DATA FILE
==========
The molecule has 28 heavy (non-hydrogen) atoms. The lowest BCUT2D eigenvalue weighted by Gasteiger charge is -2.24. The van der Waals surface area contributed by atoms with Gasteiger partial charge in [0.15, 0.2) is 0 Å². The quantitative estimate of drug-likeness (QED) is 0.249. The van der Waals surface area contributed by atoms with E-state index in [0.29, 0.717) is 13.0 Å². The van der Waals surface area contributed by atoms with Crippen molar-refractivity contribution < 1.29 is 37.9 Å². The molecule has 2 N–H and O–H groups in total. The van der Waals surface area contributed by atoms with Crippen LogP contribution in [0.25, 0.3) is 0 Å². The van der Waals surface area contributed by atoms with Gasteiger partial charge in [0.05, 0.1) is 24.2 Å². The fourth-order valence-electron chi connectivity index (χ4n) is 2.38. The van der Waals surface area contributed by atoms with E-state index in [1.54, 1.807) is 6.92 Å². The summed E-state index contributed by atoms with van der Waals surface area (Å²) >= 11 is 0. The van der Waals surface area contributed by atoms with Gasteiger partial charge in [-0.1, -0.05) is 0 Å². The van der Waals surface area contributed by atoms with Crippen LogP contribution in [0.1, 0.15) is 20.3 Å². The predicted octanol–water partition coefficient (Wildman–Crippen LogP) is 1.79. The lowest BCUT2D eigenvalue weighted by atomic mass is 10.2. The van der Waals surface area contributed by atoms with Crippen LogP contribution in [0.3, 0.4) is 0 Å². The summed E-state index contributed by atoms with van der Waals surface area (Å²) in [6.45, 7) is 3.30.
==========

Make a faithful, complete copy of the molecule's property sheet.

The molecule has 28 heavy (non-hydrogen) atoms. The lowest BCUT2D eigenvalue weighted by Gasteiger charge is -2.24. The van der Waals surface area contributed by atoms with Gasteiger partial charge in [0.15, 0.2) is 0 Å². The quantitative estimate of drug-likeness (QED) is 0.249. The van der Waals surface area contributed by atoms with E-state index in [0.29, 0.717) is 13.0 Å². The van der Waals surface area contributed by atoms with Crippen molar-refractivity contribution < 1.29 is 37.9 Å². The molecule has 2 N–H and O–H groups in total. The van der Waals surface area contributed by atoms with Crippen LogP contribution in [0.25, 0.3) is 0 Å². The van der Waals surface area contributed by atoms with Gasteiger partial charge in [0.05, 0.1) is 24.2 Å². The fourth-order valence-electron chi connectivity index (χ4n) is 2.38. The van der Waals surface area contributed by atoms with E-state index in [1.54, 1.807) is 6.92 Å². The summed E-state index contributed by atoms with van der Waals surface area (Å²) >= 11 is 0. The van der Waals surface area contributed by atoms with Gasteiger partial charge in [-0.1, -0.05) is 0 Å². The van der Waals surface area contributed by atoms with Crippen LogP contribution in [0.1, 0.15) is 20.3 Å². The predicted octanol–water partition coefficient (Wildman–Crippen LogP) is 1.79. The lowest BCUT2D eigenvalue weighted by atomic mass is 10.2. The van der Waals surface area contributed by atoms with Crippen LogP contribution in [0.3, 0.4) is 0 Å². The summed E-state index contributed by atoms with van der Waals surface area (Å²) in [6.45, 7) is 3.30.